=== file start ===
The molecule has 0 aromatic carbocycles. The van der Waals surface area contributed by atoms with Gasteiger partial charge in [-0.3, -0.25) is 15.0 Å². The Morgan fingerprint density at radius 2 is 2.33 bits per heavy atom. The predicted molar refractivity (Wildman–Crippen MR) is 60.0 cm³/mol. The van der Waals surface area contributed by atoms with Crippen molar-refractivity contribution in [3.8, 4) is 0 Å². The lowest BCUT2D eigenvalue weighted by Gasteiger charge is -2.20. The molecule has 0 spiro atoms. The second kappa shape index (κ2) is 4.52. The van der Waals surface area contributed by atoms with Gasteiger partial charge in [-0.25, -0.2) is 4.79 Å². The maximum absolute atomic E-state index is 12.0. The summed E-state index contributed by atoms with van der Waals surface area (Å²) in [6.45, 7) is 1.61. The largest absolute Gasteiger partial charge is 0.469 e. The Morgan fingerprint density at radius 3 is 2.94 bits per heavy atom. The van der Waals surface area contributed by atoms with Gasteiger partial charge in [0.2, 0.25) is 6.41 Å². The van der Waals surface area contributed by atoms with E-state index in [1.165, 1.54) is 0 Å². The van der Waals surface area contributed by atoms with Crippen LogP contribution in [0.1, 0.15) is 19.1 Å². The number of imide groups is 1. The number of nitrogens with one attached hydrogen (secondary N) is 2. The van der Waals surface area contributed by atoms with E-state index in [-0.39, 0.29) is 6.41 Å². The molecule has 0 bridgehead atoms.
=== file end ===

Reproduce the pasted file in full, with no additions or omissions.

The molecule has 0 aromatic carbocycles. The van der Waals surface area contributed by atoms with Gasteiger partial charge in [-0.3, -0.25) is 15.0 Å². The Morgan fingerprint density at radius 2 is 2.33 bits per heavy atom. The predicted molar refractivity (Wildman–Crippen MR) is 60.0 cm³/mol. The van der Waals surface area contributed by atoms with Crippen molar-refractivity contribution in [3.8, 4) is 0 Å². The lowest BCUT2D eigenvalue weighted by Gasteiger charge is -2.20. The molecule has 0 spiro atoms. The second kappa shape index (κ2) is 4.52. The van der Waals surface area contributed by atoms with Gasteiger partial charge in [-0.25, -0.2) is 4.79 Å². The maximum absolute atomic E-state index is 12.0. The summed E-state index contributed by atoms with van der Waals surface area (Å²) in [6.45, 7) is 1.61. The largest absolute Gasteiger partial charge is 0.469 e. The Morgan fingerprint density at radius 3 is 2.94 bits per heavy atom. The van der Waals surface area contributed by atoms with Gasteiger partial charge in [0.2, 0.25) is 6.41 Å². The van der Waals surface area contributed by atoms with E-state index in [1.165, 1.54) is 0 Å². The van der Waals surface area contributed by atoms with Crippen LogP contribution in [0.1, 0.15) is 19.1 Å². The number of imide groups is 1. The number of nitrogens with one attached hydrogen (secondary N) is 2. The van der Waals surface area contributed by atoms with E-state index in [-0.39, 0.29) is 6.41 Å². The molecule has 0 bridgehead atoms.